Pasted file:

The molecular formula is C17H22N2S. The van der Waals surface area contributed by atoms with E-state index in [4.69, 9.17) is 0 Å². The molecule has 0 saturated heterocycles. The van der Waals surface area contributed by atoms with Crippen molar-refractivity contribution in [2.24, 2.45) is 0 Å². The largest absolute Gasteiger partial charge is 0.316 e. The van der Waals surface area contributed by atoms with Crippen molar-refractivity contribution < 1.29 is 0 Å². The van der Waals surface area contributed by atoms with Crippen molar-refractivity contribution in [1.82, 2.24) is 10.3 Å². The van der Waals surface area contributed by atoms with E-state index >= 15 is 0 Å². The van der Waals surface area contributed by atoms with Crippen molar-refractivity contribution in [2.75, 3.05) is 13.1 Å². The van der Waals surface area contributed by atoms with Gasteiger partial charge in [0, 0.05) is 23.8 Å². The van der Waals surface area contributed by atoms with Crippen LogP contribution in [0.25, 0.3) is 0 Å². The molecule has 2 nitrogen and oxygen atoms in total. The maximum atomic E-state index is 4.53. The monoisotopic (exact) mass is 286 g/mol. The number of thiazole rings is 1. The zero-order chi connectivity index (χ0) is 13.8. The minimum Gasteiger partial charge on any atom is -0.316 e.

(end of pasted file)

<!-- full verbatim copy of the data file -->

The molecular formula is C17H22N2S. The van der Waals surface area contributed by atoms with E-state index in [4.69, 9.17) is 0 Å². The molecule has 0 saturated heterocycles. The van der Waals surface area contributed by atoms with Crippen molar-refractivity contribution in [2.24, 2.45) is 0 Å². The largest absolute Gasteiger partial charge is 0.316 e. The van der Waals surface area contributed by atoms with Crippen molar-refractivity contribution < 1.29 is 0 Å². The van der Waals surface area contributed by atoms with Crippen molar-refractivity contribution in [1.82, 2.24) is 10.3 Å². The van der Waals surface area contributed by atoms with E-state index >= 15 is 0 Å². The van der Waals surface area contributed by atoms with Crippen molar-refractivity contribution in [2.75, 3.05) is 13.1 Å². The van der Waals surface area contributed by atoms with Gasteiger partial charge in [0, 0.05) is 23.8 Å². The van der Waals surface area contributed by atoms with Crippen LogP contribution in [0.25, 0.3) is 0 Å². The molecule has 2 nitrogen and oxygen atoms in total. The maximum atomic E-state index is 4.53. The monoisotopic (exact) mass is 286 g/mol. The number of thiazole rings is 1. The zero-order chi connectivity index (χ0) is 13.8. The minimum Gasteiger partial charge on any atom is -0.316 e.